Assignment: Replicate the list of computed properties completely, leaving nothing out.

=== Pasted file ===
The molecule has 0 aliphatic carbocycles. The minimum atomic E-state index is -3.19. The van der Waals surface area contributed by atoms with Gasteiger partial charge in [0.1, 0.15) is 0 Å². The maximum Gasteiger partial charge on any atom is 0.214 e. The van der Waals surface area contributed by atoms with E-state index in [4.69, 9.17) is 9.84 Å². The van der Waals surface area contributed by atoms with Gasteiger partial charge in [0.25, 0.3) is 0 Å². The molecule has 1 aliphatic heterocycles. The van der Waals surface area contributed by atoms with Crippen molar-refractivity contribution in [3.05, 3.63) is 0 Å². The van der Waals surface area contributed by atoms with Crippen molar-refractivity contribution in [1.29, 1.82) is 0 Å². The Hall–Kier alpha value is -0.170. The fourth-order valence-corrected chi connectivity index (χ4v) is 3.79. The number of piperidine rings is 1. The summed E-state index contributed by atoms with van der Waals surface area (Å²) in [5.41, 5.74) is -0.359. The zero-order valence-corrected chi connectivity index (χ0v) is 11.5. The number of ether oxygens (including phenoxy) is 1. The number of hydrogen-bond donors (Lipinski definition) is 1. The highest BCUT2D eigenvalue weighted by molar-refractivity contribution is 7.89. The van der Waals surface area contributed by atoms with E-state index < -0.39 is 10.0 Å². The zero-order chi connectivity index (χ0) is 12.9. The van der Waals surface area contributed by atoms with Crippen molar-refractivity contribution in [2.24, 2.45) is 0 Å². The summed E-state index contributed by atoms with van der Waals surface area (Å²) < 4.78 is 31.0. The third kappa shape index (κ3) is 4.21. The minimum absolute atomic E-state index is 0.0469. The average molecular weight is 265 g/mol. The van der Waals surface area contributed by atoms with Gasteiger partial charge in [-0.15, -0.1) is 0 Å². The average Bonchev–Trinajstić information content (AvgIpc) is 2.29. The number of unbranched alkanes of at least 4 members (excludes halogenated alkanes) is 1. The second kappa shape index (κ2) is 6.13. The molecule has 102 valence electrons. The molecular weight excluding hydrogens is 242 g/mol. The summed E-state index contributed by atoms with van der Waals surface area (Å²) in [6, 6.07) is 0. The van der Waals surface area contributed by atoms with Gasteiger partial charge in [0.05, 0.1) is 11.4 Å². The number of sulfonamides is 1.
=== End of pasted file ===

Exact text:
The molecule has 0 aliphatic carbocycles. The minimum atomic E-state index is -3.19. The van der Waals surface area contributed by atoms with Gasteiger partial charge in [0.1, 0.15) is 0 Å². The maximum Gasteiger partial charge on any atom is 0.214 e. The van der Waals surface area contributed by atoms with E-state index in [4.69, 9.17) is 9.84 Å². The van der Waals surface area contributed by atoms with Gasteiger partial charge in [0.25, 0.3) is 0 Å². The molecule has 1 aliphatic heterocycles. The van der Waals surface area contributed by atoms with Crippen molar-refractivity contribution in [3.05, 3.63) is 0 Å². The van der Waals surface area contributed by atoms with Crippen molar-refractivity contribution in [1.29, 1.82) is 0 Å². The Hall–Kier alpha value is -0.170. The fourth-order valence-corrected chi connectivity index (χ4v) is 3.79. The number of piperidine rings is 1. The summed E-state index contributed by atoms with van der Waals surface area (Å²) in [5.41, 5.74) is -0.359. The zero-order valence-corrected chi connectivity index (χ0v) is 11.5. The number of ether oxygens (including phenoxy) is 1. The number of hydrogen-bond donors (Lipinski definition) is 1. The highest BCUT2D eigenvalue weighted by molar-refractivity contribution is 7.89. The van der Waals surface area contributed by atoms with E-state index < -0.39 is 10.0 Å². The zero-order chi connectivity index (χ0) is 12.9. The van der Waals surface area contributed by atoms with Crippen molar-refractivity contribution in [2.24, 2.45) is 0 Å². The summed E-state index contributed by atoms with van der Waals surface area (Å²) < 4.78 is 31.0. The third kappa shape index (κ3) is 4.21. The minimum absolute atomic E-state index is 0.0469. The average molecular weight is 265 g/mol. The van der Waals surface area contributed by atoms with Gasteiger partial charge in [-0.15, -0.1) is 0 Å². The average Bonchev–Trinajstić information content (AvgIpc) is 2.29. The number of unbranched alkanes of at least 4 members (excludes halogenated alkanes) is 1. The second kappa shape index (κ2) is 6.13. The molecule has 102 valence electrons. The molecular weight excluding hydrogens is 242 g/mol. The summed E-state index contributed by atoms with van der Waals surface area (Å²) in [6, 6.07) is 0. The van der Waals surface area contributed by atoms with Gasteiger partial charge in [0.05, 0.1) is 11.4 Å². The number of sulfonamides is 1.